Why scientists seem to change their minds (6)

Reason 6: The entire dataset was not considered

The scientific method is a good way to get more objective answers to questions. However, the way that we publish scientific findings is rather less objective. Scientific journals are not all equal. Some are seen as more ‘sexy’ than others. The measure of a journal’s ‘sexiness’ is its impact factor; so journals with high impact factors are seen as the best to publish in. Scientists are judged (by promotion committees, funding agencies etc.) according to the impact factors of the journals they have published in. Unfortunately, this sets up a bias against publishing negative results. Positive results (where you prove that something works) are intrinsically more ‘sexy’ than negative results. Therefore scientists are much more likely to get results published (particularly in high impact journals) if they have found a positive result. There is a much lower incentive to publish your negative or inconclusive results since these will only be accepted by low impact journals.

This phenomenon is called publication bias. For example, imagine that ten studies were carried out to test the impact of a new educational reform on children’s learning and five demonstrate a positive impact and five demonstrate a negative impact. It is conceivable that some of the researchers who found negative impacts feel that the incentive to write up their results and get them published is not high enough so they never get the negative results published (for example perhaps they have been involved in some other research which has given more ‘interesting’ results and they prioritise that instead). For somebody who examines the research literature, it may seem as if the balance of evidence shows that the intervention works when in fact the true picture is that the results are balanced for and against.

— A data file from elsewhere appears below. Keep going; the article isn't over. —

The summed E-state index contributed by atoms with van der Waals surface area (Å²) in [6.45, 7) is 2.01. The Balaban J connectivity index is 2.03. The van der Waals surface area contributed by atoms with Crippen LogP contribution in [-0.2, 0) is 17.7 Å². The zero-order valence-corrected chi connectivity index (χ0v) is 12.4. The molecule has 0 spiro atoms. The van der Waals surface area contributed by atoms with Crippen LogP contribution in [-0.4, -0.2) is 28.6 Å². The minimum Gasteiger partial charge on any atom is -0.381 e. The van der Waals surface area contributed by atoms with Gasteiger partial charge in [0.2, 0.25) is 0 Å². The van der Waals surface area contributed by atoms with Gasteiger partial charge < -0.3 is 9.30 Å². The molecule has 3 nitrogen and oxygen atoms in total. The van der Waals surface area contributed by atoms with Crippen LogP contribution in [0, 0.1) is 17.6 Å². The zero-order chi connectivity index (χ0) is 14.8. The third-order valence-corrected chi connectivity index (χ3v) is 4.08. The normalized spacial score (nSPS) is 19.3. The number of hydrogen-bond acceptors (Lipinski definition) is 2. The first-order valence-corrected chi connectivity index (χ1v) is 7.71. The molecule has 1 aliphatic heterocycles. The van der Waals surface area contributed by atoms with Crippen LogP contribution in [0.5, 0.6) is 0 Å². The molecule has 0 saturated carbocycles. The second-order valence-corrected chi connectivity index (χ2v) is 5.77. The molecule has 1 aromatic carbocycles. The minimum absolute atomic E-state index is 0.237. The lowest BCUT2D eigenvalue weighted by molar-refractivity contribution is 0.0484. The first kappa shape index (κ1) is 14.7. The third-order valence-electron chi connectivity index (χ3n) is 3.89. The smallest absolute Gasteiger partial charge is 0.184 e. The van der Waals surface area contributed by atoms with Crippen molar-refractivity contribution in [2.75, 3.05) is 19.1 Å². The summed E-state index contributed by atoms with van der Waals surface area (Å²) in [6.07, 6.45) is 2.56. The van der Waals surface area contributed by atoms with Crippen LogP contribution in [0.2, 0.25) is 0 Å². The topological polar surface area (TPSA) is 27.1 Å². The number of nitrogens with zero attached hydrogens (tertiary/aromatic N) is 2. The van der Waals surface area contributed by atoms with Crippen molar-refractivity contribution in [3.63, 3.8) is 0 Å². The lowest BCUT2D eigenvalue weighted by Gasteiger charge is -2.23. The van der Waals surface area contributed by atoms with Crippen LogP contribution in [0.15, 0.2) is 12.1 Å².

Again I have experienced this phenomenon in my own work. Early in my career, I carried out some research looking at HIV infection in a certain type of brain cell known as astrocytes. Despite my best efforts I was never able to find HIV in the astrocytes obtained from the post-mortem brains of HIV-positive individuals. I never got round to publishing this finding, mainly because it didn’t seem very interesting, but many others did publish when they found HIV in astrocytes. In this small way I contributed to the publication bias in this field.

Next —  Reason 7: Part of the dataset was suppressed

Kirsty Newman
Dr Kirsty Newman founded the Evidence-Informed Policy Making programme at the International Network for the Availability of Scientific Publications (INASP) in 2009. From August 2012, she will be working for the UK Department for International Development in the Research Uptake team. Follow Kirsty on twitter: @kirstyevidence

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